Usnova, one of our FIT 2019 beneficiary organisation, conducts surveys and advocacy on child poverty, provides interim and direct support, and aims to create an environment where all children can live with hope. We spoke with Koji Ogawa, Representative Director.

FIT: What is your background and how you came about setting up this organization?
Ogawa: I myself lost my father in a traffic accident and grew up in a single-parent household. Luckily, I went on to high school and university on a scholarship and started working for the Ashinaga Foundation. When the government announced for the first time in 2009 that 1 in 7 Japanese children was in poverty, I felt that no matter how big the Ashinaga Foundation grows, it would be difficult to help all the children with a scholarship. In 2013, the Child Poverty Prevention Law was enacted but a law alone would not alleviate the problem of poverty. I thought that I, who had received the institutional benefit of scholarships in the past, had a mission to repay the debt of gratitude to society, so in 2015 I decided to launch the Children's Poverty Prevention Center, Usnova.

FIT: Tell us about some of the rewarding experiences you had since starting Usnova.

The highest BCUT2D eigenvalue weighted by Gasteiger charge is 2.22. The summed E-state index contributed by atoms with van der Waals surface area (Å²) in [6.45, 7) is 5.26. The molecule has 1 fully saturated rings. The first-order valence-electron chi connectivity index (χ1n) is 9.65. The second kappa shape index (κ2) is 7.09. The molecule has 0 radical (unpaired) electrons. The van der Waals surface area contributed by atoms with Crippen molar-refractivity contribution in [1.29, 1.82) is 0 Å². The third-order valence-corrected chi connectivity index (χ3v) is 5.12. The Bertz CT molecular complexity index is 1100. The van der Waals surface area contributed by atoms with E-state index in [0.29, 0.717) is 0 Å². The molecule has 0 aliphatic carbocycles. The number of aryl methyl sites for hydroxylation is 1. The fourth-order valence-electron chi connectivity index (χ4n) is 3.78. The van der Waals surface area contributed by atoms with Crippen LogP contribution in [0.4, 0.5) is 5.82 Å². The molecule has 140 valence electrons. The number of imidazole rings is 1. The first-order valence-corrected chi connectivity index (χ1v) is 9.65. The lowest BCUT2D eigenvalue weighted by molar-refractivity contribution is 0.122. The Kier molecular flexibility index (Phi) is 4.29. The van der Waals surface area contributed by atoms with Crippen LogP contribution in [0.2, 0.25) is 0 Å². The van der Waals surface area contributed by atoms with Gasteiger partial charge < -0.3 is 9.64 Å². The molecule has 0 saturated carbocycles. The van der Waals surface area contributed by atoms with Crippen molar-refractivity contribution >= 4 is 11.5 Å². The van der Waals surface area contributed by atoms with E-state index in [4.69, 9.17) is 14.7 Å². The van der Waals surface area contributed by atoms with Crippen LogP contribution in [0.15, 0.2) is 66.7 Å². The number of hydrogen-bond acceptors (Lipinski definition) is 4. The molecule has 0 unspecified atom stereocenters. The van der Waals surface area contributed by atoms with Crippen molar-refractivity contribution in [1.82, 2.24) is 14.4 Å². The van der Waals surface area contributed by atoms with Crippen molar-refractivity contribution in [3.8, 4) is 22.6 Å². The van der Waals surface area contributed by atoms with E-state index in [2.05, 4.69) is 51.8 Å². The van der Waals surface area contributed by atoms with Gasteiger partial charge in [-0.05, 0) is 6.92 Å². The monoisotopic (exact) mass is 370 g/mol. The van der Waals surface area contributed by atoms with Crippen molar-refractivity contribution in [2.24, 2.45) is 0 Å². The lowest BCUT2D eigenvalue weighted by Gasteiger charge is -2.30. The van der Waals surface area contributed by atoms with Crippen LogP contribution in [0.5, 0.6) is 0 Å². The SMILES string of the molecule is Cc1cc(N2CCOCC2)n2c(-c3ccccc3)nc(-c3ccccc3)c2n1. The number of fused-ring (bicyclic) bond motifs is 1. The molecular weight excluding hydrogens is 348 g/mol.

Ogawa: The Child Poverty Prevention Law was revised last year, and a survey result by our association was also put into consideration. For example, an income tax deduction for single parents who have never been married has been introduced. We were able to improve the situation in which a single parent who has never been married was treated disadvantageously in the tax system, even though their situation was worse. I thought it would not be easy to set up an organization and contribute to the revision of laws and systems in five years, but we were able to contribute thanks to the support of various people.

FIT: One in seven people is said to be poor, but why doesn't it feel that way?
Ogawa: Unlike in the past, there are fast fashion stores and thrift shops for clothing, and it is difficult to see that people are having trouble earning money when looking at how they dress, which is the characteristic of poverty today. I think even poor families try to adapt themselves to their surroundings because appearance alone can cause bullying and truancy.
One factor behind the high poverty rate is the increase in part-time employment. Not only single parents but also many families with parents have low household income and are in poverty. Despite the poverty rate in Japan being the worst amongst OECD countries, the employment rate of single mothers is high. In other words, they are categorized as the working poor, who are working but not making enough money. If such a condition does not change, fundamental improvement is difficult.

FIT: There seems to be a lot of challenges, but if there is one system that can be changed, which would you choose?